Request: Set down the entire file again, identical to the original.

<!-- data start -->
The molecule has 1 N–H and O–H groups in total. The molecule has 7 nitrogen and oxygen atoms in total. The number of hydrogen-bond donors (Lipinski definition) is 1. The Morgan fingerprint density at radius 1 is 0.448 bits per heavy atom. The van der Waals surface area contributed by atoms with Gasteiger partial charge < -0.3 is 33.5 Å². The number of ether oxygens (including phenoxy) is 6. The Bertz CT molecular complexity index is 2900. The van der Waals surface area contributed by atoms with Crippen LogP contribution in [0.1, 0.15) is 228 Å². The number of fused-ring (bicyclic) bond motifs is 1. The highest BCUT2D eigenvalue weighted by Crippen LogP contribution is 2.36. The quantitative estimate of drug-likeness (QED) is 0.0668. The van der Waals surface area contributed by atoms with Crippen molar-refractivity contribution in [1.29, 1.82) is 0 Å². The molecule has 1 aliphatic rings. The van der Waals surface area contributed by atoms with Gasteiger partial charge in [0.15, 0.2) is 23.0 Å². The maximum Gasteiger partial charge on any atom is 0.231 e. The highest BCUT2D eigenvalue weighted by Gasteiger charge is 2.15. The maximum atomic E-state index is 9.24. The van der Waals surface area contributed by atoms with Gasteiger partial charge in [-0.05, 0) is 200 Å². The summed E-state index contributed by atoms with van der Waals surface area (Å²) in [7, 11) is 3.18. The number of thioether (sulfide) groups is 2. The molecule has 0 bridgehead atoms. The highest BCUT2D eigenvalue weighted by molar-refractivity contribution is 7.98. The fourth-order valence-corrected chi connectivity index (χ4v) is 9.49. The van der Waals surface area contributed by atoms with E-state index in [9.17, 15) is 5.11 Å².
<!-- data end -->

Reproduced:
The molecule has 1 N–H and O–H groups in total. The molecule has 7 nitrogen and oxygen atoms in total. The number of hydrogen-bond donors (Lipinski definition) is 1. The Morgan fingerprint density at radius 1 is 0.448 bits per heavy atom. The van der Waals surface area contributed by atoms with Gasteiger partial charge < -0.3 is 33.5 Å². The number of ether oxygens (including phenoxy) is 6. The Bertz CT molecular complexity index is 2900. The van der Waals surface area contributed by atoms with Crippen LogP contribution in [0.1, 0.15) is 228 Å². The number of fused-ring (bicyclic) bond motifs is 1. The highest BCUT2D eigenvalue weighted by Crippen LogP contribution is 2.36. The quantitative estimate of drug-likeness (QED) is 0.0668. The van der Waals surface area contributed by atoms with Crippen molar-refractivity contribution in [1.29, 1.82) is 0 Å². The molecule has 1 aliphatic rings. The van der Waals surface area contributed by atoms with Gasteiger partial charge in [0.15, 0.2) is 23.0 Å². The maximum Gasteiger partial charge on any atom is 0.231 e. The highest BCUT2D eigenvalue weighted by Gasteiger charge is 2.15. The maximum atomic E-state index is 9.24. The van der Waals surface area contributed by atoms with Gasteiger partial charge in [-0.05, 0) is 200 Å². The summed E-state index contributed by atoms with van der Waals surface area (Å²) in [7, 11) is 3.18. The number of thioether (sulfide) groups is 2. The molecule has 0 bridgehead atoms. The highest BCUT2D eigenvalue weighted by molar-refractivity contribution is 7.98. The fourth-order valence-corrected chi connectivity index (χ4v) is 9.49. The van der Waals surface area contributed by atoms with E-state index in [9.17, 15) is 5.11 Å².